(Bicycle Thieves through Screenshots)

Antonio Ricci lands a job

Beginning: Antonio Ricci, a jobless father and husband, is offered a job of sticking film-posters on street walls, in a condition that he bring along a bicycle.

Antonio asks his wife for money to buy a bicycle

Antonio cannot produce a bicycle by himself. He asks his wife for financial hep.

Antonio's wife decide to sell bed sheets she bought as dowry

In hope of better future, she decides to sell the bed sheets she bought along in her marriage.

Antonio and his wife cheer for a life to come

Antonio manages to buy a bicycle. Both husband and wife look pleased.

Bruno Antonio's son cleaning the bicycle

Bruno Ricci, Antonio’s plucky young son, inspects the bicycle. He best puts his accent and mafioso swagger. Enzo looks less like a child and more like a midget, in the film.

Antonio's first day on job

The First day of Job: Antonio learns the trade. The same day, a young lad steals his bicycle.

Antonio and Bruno at petrol pump

Antonio looks at his young kid waiting for him on the street, in hope that the kid’ll ride back home in his father’s new bicycle.

Antonio and his friends decide to retrieve the stolen bicycle

ntonio, along with his friends, decide to recover the bicycle from stolen-goods market

Antonio runs on the fear of his sons life

As the search turns out in despair, Antonio becomes restless and cranky. He hits Bruno.

Client sulking over his luck at fortune teller's place

Bruno Antonio’s son cleaning the bicycle

Antonio apprehends the thief

Antonio nabs the young lad who stole his bike and apprehend him in public, however, the whole event creates a fuss, inviting public attendants to intervene

In despair Antonio looks for other opportunities

In lack of evidences and witnesses offered by Antonio, the young lad is set free and unharmed.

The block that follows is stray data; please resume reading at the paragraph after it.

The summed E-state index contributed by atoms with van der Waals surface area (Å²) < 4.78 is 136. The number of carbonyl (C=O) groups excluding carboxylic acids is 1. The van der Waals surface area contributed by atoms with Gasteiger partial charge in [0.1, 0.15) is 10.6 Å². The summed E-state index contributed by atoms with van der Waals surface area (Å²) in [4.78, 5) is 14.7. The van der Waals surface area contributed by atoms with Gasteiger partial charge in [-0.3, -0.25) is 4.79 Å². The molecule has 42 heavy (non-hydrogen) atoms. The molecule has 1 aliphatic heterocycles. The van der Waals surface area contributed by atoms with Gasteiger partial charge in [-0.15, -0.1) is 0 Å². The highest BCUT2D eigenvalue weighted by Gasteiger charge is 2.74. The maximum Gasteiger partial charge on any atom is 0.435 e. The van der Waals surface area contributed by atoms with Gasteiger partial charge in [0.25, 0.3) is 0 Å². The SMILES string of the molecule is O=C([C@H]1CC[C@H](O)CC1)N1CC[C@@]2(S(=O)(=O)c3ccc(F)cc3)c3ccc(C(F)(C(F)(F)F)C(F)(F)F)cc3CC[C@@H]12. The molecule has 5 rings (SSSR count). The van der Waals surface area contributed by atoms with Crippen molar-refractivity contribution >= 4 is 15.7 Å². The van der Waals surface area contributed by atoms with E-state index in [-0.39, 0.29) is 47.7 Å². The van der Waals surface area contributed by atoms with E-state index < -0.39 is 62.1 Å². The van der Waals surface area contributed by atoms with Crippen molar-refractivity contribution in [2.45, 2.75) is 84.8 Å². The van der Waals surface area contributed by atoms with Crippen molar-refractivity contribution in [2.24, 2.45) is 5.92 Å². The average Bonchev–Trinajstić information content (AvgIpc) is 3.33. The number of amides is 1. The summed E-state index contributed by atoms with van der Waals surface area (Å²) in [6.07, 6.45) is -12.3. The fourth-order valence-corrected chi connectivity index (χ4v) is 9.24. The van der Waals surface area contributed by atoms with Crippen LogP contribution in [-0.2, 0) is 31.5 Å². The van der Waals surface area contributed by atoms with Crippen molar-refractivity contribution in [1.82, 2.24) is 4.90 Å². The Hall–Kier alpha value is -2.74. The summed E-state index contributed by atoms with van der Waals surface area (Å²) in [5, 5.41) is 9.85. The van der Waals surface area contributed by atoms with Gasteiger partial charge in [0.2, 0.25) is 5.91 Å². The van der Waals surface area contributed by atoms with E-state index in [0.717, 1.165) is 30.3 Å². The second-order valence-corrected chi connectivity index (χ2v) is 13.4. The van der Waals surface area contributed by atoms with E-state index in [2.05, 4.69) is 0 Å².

Tired and lost Antonio with his son

Both father and son seem contemplating.

Antonio about to steal a bicycle

Lost and in despair, he decides to steal a bicycle from the street.

Antonio on cycle chased by men

He’s briefly chased and is nabbed by some men

Antonios apprehended while-stealing a bicycle by some men

Antonio faces public humiliation and dismay. The fact that his own son witnessed the whole incident creates an awkward situation.

Antonio walks towards uncertain future

Antonio, along with his son, is seen walking towards the uncertain future [End Credit rolls]


Bicycle Thieves (1948)

Directed by Vittorio De Sica, Written by Luigi Bartolini, Produced by PDS Produzioni De Sica, Stephen Tenenbaum and Edward Walson, Starring: Lamberto Maggiorni, Enzo Staiola, Lianella Carell and others


Very polished and dare-to-be-true analysis of the character “Joker” from The Dark Knight..

hats Off to Ikonographer !!!


For anyone who actually checks up on me here regularly I have to apologize. Since Omaha Bible Church’s South Campus has gotten underway I’ve been teaching Adult Bible School and ! Corinthians 12-14 have been wiping the floor with me. Most evenings aren’t winding down till 9:30 or 10pm, and I just haven’t have the gumption to write after all that.

That said, I saw something that I found jarring, disturbing and deeply profound.

I went to go see “The Dark Night” last weekend, for my birthday by the way, and I’ve been stewing in the residue of the film since. if you’ve been by this blog much you probably know that I enjoy the subject of Christian worldview and particularly the work of Francis Schaeffer. I also have some ideas about how Christians should look at art that I think need to be considered. Approaching this movie from…

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Synopsis of a Neo-Noir & Political Thriller -Shanghai

Pseudo-Politics and Unethical Bureaucracy